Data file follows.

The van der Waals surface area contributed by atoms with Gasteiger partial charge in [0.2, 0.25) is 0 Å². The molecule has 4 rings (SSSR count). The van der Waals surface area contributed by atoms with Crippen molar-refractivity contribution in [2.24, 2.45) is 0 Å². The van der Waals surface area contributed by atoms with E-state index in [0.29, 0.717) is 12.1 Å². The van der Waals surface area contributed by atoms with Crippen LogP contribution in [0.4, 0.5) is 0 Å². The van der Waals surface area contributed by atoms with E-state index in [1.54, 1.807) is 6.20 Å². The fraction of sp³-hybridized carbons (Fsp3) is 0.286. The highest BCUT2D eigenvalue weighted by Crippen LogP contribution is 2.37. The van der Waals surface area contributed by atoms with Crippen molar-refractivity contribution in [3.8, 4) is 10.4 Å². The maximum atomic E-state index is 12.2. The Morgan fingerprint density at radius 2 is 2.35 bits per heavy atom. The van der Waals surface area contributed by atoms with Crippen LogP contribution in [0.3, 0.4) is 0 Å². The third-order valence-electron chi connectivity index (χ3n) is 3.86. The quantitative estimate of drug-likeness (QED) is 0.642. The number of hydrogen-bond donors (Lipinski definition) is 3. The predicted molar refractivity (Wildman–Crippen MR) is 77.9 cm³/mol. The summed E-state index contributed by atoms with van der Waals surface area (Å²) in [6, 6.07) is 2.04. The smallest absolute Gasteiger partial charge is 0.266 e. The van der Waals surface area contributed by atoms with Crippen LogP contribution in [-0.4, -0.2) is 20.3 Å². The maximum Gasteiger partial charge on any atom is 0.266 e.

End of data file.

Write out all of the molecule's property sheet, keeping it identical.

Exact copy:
The van der Waals surface area contributed by atoms with Gasteiger partial charge in [0.2, 0.25) is 0 Å². The molecule has 4 rings (SSSR count). The van der Waals surface area contributed by atoms with Crippen molar-refractivity contribution in [2.24, 2.45) is 0 Å². The van der Waals surface area contributed by atoms with E-state index in [0.29, 0.717) is 12.1 Å². The van der Waals surface area contributed by atoms with Crippen LogP contribution in [0.4, 0.5) is 0 Å². The van der Waals surface area contributed by atoms with E-state index in [1.54, 1.807) is 6.20 Å². The fraction of sp³-hybridized carbons (Fsp3) is 0.286. The highest BCUT2D eigenvalue weighted by Crippen LogP contribution is 2.37. The van der Waals surface area contributed by atoms with Crippen molar-refractivity contribution in [3.8, 4) is 10.4 Å². The maximum atomic E-state index is 12.2. The Morgan fingerprint density at radius 2 is 2.35 bits per heavy atom. The van der Waals surface area contributed by atoms with Crippen LogP contribution in [0.3, 0.4) is 0 Å². The third-order valence-electron chi connectivity index (χ3n) is 3.86. The quantitative estimate of drug-likeness (QED) is 0.642. The number of hydrogen-bond donors (Lipinski definition) is 3. The predicted molar refractivity (Wildman–Crippen MR) is 77.9 cm³/mol. The summed E-state index contributed by atoms with van der Waals surface area (Å²) in [6, 6.07) is 2.04. The smallest absolute Gasteiger partial charge is 0.266 e. The van der Waals surface area contributed by atoms with Crippen LogP contribution in [-0.4, -0.2) is 20.3 Å². The maximum Gasteiger partial charge on any atom is 0.266 e.